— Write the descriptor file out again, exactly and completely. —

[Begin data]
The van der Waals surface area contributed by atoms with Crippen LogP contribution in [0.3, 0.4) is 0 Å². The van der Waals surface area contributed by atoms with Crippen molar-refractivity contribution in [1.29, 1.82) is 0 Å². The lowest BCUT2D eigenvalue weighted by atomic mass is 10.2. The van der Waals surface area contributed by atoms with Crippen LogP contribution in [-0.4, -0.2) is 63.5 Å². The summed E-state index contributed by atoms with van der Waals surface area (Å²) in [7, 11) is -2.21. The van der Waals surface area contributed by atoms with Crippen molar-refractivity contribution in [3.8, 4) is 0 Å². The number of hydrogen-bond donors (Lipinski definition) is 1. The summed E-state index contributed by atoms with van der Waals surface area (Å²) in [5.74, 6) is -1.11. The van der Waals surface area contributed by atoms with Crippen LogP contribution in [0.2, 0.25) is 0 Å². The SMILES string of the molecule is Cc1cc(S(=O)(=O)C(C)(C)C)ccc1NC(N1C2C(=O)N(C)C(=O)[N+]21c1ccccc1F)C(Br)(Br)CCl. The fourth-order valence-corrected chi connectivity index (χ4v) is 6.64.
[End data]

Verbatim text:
The van der Waals surface area contributed by atoms with Crippen LogP contribution in [0.3, 0.4) is 0 Å². The van der Waals surface area contributed by atoms with Crippen molar-refractivity contribution in [1.29, 1.82) is 0 Å². The lowest BCUT2D eigenvalue weighted by atomic mass is 10.2. The van der Waals surface area contributed by atoms with Crippen LogP contribution in [-0.4, -0.2) is 63.5 Å². The summed E-state index contributed by atoms with van der Waals surface area (Å²) in [7, 11) is -2.21. The van der Waals surface area contributed by atoms with Crippen molar-refractivity contribution in [3.8, 4) is 0 Å². The number of hydrogen-bond donors (Lipinski definition) is 1. The summed E-state index contributed by atoms with van der Waals surface area (Å²) in [5.74, 6) is -1.11. The van der Waals surface area contributed by atoms with Crippen LogP contribution in [0.2, 0.25) is 0 Å². The SMILES string of the molecule is Cc1cc(S(=O)(=O)C(C)(C)C)ccc1NC(N1C2C(=O)N(C)C(=O)[N+]21c1ccccc1F)C(Br)(Br)CCl. The fourth-order valence-corrected chi connectivity index (χ4v) is 6.64.